I’m having my wisdom teeth surgically extracted in the operators private rooms an an out-patient
Either a Dentist or an Oral Surgeon can perform a wisdom tooth extraction in the chair at their dental surgery. This is referred to as an “out-patient” or out of hospital service. As an out-patient service, your health fund may pay dental benefits under your General Treatment (Extras) cover, provided your level of cover includes benefits for wisdom tooth extraction.
Before undergoing any treatment, you should ask your general dentist or oral surgery specialist to provide you with a quote, preferably in writing, of their fees and services. The quote should include the dental item numbers for the procedure, which usually consist of 3-digit numbers, the cost of the procedure and the name and provider number of the dentist or oral surgery specialist.
Once you have a written quote, contact your health fund to check your benefits. Any difference between the benefit amount paid by the fund and the fee quoted by your dentist or specialist will be your own expense.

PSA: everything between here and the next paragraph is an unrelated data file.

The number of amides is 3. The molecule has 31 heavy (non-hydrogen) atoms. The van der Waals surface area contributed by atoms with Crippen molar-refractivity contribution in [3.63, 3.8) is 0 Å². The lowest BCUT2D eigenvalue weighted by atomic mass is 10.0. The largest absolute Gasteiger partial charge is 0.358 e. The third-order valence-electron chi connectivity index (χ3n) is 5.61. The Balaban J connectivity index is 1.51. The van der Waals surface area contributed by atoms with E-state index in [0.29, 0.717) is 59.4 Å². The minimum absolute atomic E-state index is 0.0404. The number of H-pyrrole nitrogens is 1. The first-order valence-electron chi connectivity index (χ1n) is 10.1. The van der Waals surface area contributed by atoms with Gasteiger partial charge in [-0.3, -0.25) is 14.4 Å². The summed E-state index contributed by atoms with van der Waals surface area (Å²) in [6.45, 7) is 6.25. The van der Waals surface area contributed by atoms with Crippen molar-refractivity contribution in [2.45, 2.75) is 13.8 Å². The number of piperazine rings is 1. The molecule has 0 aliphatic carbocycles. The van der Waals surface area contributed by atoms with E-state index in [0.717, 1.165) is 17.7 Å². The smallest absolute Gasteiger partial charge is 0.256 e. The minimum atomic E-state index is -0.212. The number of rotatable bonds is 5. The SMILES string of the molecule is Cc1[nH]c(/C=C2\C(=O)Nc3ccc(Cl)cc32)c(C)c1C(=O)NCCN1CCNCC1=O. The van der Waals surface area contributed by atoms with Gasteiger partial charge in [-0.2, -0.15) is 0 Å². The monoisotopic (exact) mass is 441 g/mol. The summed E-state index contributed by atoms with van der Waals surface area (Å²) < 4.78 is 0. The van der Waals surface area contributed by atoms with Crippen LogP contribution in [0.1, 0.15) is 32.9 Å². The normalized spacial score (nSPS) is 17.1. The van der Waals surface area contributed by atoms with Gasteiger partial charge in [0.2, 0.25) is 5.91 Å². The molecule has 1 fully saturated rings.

Depending on your health fund and your level of cover, surgical tooth extraction is usually considered to be “Major Dental” treatment and you need to have the correct level of dental cover to obtain benefits. In some cases, a health fund may consider this to be “General Dental” treatment and benefits will be paid from your General Dental benefits. Major Dental treatment usually has a waiting period of 12 months or more, while the waiting period for General Dental treatment is around 2 to 6 months. It is important to be aware that if you do not have General Treatment (Extras) cover and you have your teeth extracted by a general dentist or an oral surgery specialist as out-patient treatment, you will not receive a benefit from your fund.